According to the East African, Rwanda may become the first African country to legalize marijuana use for medical purposes:
In June last year, Rwanda took the initial steps in legalising marijuana strictly for medical purposes, the first country in Africa to do so.
The proposed law provides that marijuana will only be administered in health institutions to relieve pain or to treat mental problems.
Rwanda’s Minister of Health, Dr Richard Sezibera while presenting the draft law to Parliament, said that the objective of the Bill was to contribute to the protection of the population while “ensuring that drugs and psychotropic substances are exclusively available for scientific and medical purposes”.
The implications of the move in the region are potentially far-reaching. It is speculated that with the greater availability of a relatively affordable pain treatment that medical marijuana offers, Rwanda could conceivably become the hospice care capital of East Africa, in a region where specialised care and anti-pain medication for the terminally ill is often out of reach of most patients.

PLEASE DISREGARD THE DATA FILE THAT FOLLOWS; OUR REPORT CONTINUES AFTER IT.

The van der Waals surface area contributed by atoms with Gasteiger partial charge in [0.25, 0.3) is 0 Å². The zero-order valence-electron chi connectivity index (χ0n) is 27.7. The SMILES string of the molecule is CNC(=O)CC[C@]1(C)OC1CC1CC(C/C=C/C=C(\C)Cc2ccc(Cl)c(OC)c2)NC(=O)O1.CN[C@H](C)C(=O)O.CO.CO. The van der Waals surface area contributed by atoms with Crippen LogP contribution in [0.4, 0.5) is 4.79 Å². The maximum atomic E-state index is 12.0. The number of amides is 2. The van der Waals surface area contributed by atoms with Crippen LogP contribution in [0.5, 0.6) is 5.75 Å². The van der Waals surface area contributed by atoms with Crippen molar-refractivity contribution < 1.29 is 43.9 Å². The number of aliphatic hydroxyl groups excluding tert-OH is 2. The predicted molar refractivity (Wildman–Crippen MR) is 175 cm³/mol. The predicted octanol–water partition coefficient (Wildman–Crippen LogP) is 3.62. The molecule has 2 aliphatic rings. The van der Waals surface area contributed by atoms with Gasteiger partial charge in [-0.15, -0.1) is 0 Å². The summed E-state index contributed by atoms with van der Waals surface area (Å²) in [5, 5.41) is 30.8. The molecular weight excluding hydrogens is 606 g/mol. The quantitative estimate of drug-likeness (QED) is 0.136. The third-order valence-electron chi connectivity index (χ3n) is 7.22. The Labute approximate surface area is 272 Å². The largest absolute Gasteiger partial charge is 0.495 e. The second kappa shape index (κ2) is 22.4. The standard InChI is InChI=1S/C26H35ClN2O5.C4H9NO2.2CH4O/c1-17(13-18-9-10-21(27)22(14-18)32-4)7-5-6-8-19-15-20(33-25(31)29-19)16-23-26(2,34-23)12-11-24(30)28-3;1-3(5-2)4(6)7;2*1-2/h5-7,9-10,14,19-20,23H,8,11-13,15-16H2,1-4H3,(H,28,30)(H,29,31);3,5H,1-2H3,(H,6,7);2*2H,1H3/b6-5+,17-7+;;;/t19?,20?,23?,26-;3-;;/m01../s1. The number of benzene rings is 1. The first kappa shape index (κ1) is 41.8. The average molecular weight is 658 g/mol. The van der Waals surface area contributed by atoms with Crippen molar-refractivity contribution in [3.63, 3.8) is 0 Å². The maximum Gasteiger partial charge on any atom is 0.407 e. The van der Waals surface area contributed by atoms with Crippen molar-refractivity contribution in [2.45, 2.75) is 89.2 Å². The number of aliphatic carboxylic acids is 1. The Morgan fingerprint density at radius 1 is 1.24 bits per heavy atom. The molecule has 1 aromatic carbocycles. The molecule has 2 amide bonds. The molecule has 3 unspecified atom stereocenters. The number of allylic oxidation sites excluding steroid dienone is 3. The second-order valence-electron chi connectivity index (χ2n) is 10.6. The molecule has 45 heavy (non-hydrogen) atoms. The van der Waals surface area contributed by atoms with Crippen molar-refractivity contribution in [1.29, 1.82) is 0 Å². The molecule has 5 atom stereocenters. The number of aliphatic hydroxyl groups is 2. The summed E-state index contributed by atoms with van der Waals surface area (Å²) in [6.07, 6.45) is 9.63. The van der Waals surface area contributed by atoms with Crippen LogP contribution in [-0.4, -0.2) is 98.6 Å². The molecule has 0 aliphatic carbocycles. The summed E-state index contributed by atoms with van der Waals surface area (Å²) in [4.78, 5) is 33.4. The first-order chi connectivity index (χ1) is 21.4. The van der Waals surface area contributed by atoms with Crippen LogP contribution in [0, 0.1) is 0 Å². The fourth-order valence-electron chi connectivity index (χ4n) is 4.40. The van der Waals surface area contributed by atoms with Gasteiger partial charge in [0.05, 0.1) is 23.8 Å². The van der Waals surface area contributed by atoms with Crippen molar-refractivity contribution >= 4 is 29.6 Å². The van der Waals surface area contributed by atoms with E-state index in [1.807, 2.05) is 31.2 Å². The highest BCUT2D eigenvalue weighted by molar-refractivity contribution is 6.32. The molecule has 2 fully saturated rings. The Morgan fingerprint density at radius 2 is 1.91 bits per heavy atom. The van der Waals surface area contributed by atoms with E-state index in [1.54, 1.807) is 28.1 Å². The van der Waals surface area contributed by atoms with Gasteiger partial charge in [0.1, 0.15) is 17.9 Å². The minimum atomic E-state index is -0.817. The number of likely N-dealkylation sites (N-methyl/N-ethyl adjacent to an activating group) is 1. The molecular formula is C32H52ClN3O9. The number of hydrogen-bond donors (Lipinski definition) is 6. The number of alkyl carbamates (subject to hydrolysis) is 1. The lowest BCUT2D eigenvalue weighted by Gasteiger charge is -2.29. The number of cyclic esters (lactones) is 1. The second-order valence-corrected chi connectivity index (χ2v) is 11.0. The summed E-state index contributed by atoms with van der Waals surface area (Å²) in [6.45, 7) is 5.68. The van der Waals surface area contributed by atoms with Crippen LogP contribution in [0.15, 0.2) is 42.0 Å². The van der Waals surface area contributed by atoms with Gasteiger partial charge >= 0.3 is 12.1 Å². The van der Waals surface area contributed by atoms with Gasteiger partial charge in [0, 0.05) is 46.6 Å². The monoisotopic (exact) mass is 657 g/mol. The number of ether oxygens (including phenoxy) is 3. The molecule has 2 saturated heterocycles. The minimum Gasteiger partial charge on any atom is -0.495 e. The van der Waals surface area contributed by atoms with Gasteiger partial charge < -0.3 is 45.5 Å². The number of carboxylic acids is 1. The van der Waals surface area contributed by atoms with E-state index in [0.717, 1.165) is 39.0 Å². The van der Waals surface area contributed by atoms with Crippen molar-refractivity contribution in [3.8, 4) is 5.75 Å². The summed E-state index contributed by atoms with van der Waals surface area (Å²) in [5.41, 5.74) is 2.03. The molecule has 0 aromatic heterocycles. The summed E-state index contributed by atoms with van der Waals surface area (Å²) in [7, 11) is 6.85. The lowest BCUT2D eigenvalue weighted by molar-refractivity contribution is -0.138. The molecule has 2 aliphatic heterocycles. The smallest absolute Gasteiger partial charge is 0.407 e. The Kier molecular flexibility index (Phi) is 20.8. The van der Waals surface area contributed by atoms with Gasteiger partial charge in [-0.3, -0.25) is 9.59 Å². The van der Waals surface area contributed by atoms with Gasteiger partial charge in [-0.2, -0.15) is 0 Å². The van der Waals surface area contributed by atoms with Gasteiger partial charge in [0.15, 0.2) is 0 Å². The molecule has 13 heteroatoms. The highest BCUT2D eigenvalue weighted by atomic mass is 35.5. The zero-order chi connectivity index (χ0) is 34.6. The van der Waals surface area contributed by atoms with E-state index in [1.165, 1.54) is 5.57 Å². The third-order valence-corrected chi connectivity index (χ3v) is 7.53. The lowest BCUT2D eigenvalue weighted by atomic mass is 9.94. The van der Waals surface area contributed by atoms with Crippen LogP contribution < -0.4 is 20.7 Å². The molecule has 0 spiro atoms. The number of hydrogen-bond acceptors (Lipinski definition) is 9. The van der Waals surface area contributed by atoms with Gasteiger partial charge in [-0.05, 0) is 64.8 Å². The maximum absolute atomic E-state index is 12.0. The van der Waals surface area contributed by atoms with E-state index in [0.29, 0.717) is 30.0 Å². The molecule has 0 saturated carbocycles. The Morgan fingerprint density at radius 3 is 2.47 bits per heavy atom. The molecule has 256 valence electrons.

While it’s unlikely that Rwanda will become the epicenter for hospice care in East Africa due to this change in policy – the majority of individuals in the region don’t have the money to travel for medical care and if they do it’s unlikely that they would travel just to purchase medical marijuana – this might create a domino effect in the region. Often lauded for their economic policy and development playboy status, Rwanda’s “We’re-the-African-Singapore” bumper-stickers are widely desired by neighboring countries who tend to follow the country’s business decisions. And, given that the Rwandan health minister Dr Richard Sezibera who proposed the policy was renamed head of the East African Community earlier this week, it’s possible that there will be a growing legalization campaign in the East African block. Which is all just to say young development tourists in the region will be getting high in Kigali and throughout the region with greater ease in the coming years.